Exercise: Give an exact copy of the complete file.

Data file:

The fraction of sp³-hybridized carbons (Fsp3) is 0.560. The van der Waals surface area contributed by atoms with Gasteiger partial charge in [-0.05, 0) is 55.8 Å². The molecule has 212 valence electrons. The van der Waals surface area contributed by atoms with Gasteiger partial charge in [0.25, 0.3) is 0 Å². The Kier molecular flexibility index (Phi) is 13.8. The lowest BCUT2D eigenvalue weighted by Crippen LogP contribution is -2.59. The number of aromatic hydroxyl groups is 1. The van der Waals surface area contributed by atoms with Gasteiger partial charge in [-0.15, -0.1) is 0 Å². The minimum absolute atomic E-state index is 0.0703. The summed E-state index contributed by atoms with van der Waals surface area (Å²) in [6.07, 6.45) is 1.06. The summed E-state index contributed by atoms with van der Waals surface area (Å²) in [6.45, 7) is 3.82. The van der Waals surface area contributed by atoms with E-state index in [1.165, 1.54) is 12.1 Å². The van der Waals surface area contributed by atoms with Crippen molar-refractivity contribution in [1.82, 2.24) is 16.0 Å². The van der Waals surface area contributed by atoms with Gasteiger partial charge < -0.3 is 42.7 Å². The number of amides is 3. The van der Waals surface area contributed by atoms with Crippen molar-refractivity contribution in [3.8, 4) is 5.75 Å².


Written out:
The fraction of sp³-hybridized carbons (Fsp3) is 0.560. The van der Waals surface area contributed by atoms with Gasteiger partial charge in [-0.05, 0) is 55.8 Å². The molecule has 212 valence electrons. The van der Waals surface area contributed by atoms with Gasteiger partial charge in [0.25, 0.3) is 0 Å². The Kier molecular flexibility index (Phi) is 13.8. The lowest BCUT2D eigenvalue weighted by Crippen LogP contribution is -2.59. The number of aromatic hydroxyl groups is 1. The van der Waals surface area contributed by atoms with Gasteiger partial charge in [-0.15, -0.1) is 0 Å². The minimum absolute atomic E-state index is 0.0703. The summed E-state index contributed by atoms with van der Waals surface area (Å²) in [6.07, 6.45) is 1.06. The summed E-state index contributed by atoms with van der Waals surface area (Å²) in [6.45, 7) is 3.82. The van der Waals surface area contributed by atoms with E-state index in [1.165, 1.54) is 12.1 Å². The van der Waals surface area contributed by atoms with Crippen molar-refractivity contribution in [1.82, 2.24) is 16.0 Å². The van der Waals surface area contributed by atoms with Gasteiger partial charge < -0.3 is 42.7 Å². The number of amides is 3. The van der Waals surface area contributed by atoms with Crippen molar-refractivity contribution in [3.8, 4) is 5.75 Å².